Antibiotic resistance (AR) is a complex problem with a global clinical impact. However, did this phenomenon begin in conjunction with the medical use of antibiotics or is it older? Studying AR in pristine environments could answer this question. Being devoid of anthropogenic impact, makes Red Sea brine pools ideal targets for the study. Besides, the extremophilic nature of these pools, particularly Atlantis II Deep (ATIID) allows mining for novel thermostable AR genes, which could provide better understanding of AR evolution and enrich the thermophilic selection marker gene repertoire. Here, we initially validated commonly used AR detection methods, then analyzed antibiotic resistance in four brine pools (Atlantis II, Discovery, Kebrit and Chain Deeps) in addition to a brine-influenced site. Publicly available metagenomes with varying degrees of human impact were also included. Analysis was carried out by alignment of Roche-454 metagenomic reads using BLASTX to antibiotic resistant polypeptides contained in the Comprehensive Antibiotic Resistance Database (CARD, http://arpcard.mcmaster.ca/). Reads were assigned to the best hit with more than 90% identity over at least 25 amino acids. Reads aligning to genes, whose resistance is conferred by mutation, were screened to pinpoint these mutations. The analysis also involved determination of the abundance and diversity of three different mobile genetic elements (MGEs), namely plasmids, insertion sequences and integrons. Moreover, two open reading frames (ORFs), identified from ATIID through BLASTX alignment to CARD, were synthesized, cloned and expressed. Results showed a caveat in the current AR detection methods represented in the annotation of mutation-generated resistance genes. AR analysis in brine pools and publicly available metagenomes detected antibiotic resistance genes in 21 out 32 samples (65.6 %). Several genes were identified, conferring resistance to different classes of antibiotics, including beta-lactams, rifampin, fluoroquinolones, macrolides and aminoglycosides. Analysis of MGEs showed statistically significant correlation between AR abundance and the abundance of both plasmids and integrons. Interestingly, the abundance of MGEs, particularly insertion sequences showed strong association with extreme conditions in ATIID. On the other hand, the expression of synthesized ORFs, which putatively coded for a class A beta-lactamase (ABL) and a 3'-aminoglycoside phosphotransferase (APH(3')), confirmed the annotation of both through enzyme assays, while only (APH(3')) showed resistance in Escherichia coli. Remarkably, (APH(3')) proved to be thermostable (Tm = 61.7 °C and ~40% residual activity after 30 min at 65 °C). In contrast, ABL was not as thermostable; Tm = 43 °C. In conclusion, we rectified the current AR detection methods through accurate account for resistance-causing mutations. We also provide a new evidence that environmental microorganisms represent a reservoir for AR genes. In addition, we shed light on the role of MGEs in the spread of antibiotic resistance and highlight the potential role of insertion sequences in the evolution of extremophiles. We also discovered two novel antibiotic resistance enzymes with potential application as thermophilic selection markers.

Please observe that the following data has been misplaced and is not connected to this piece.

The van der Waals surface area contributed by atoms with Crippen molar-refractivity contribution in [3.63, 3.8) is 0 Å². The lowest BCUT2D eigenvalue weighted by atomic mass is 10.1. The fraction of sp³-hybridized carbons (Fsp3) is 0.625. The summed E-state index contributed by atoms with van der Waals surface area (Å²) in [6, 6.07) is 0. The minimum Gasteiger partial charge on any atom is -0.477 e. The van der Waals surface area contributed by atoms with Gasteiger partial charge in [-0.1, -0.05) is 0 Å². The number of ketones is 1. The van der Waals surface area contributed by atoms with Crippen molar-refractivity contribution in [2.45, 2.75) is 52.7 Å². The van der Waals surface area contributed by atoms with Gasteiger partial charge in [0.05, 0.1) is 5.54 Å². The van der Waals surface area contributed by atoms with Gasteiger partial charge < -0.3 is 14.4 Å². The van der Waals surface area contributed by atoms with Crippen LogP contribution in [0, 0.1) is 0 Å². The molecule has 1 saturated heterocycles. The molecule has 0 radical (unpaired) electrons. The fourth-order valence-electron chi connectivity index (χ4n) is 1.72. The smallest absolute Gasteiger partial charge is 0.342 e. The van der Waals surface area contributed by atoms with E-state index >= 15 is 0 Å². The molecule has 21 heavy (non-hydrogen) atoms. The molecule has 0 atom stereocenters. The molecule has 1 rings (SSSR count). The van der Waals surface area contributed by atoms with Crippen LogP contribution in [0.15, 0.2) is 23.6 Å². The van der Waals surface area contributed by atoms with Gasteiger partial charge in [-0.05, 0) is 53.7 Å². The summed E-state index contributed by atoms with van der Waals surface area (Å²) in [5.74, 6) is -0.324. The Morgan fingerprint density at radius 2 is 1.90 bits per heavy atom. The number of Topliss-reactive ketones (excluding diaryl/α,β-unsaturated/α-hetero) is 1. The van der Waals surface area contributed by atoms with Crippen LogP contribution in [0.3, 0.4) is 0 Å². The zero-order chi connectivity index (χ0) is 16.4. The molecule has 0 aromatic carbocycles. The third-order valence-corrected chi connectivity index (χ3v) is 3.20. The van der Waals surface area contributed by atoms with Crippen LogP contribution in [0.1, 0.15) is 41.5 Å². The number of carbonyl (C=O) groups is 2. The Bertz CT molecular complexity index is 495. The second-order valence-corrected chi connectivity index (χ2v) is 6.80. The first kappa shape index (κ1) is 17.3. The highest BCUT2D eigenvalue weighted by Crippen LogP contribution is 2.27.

Biotechnology Program

Date of Award


Online Submission Date

May 2016

First Advisor

Siam, Rania

Committee Member 1

Bos, Arthur

Committee Member 2

Abdellatif, Ahmed

Document Type



159 p.


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All praise is due to Allah for granting me the power to accomplish this work. Then, I would like to express my deepest gratitude and appreciation to my supervisor, Prof. Rania Siam for her encouragement and help. Her invaluable advice, guidance, suggestions, critical reading and discussions greatly helped me complete this dissertation. In addition, it is my great pleasure to express my sincere gratitude and thanks to Prof. David Leak, professor of metabolic engineering, University of Bath for hosting me in his lab in addition to his help and valuable comments throughout my research visit. Furthermore, my sincere gratitude is extended to Dr. Ramy Karam Aziz, associate professor of microbiology, Faculty of Pharmacy, Cairo University for his help in study design, valuable comments and critical reading. I would also like to thank Dr. Susanne Gebhard, Department of Biology and Biochemistry, University of Bath for providing me with pET-16b; Dr. Ahmed Mostafa, associate professor of bioinformatics and Mr. Mustafa Adel, former bioinformatics specialist, The American University in Cairo (AUC) for their help in bioinformatics and Mr. Amged Ouf, genomics specialist, AUC for his help in the lab. Additionally, I would love to extend my thanks to all members of the Biology Department, AUC and members of 1.28 and 1.33 labs, Department of Biology and Biochemistry, the University of Bath for contributing to such a cooperative, inspiring and pleasant work atmosphere. Finally, I would like to acknowledge Yousef Jameel Academic Program for funding my PhD and AUC for supporting me with a study-abroad grant.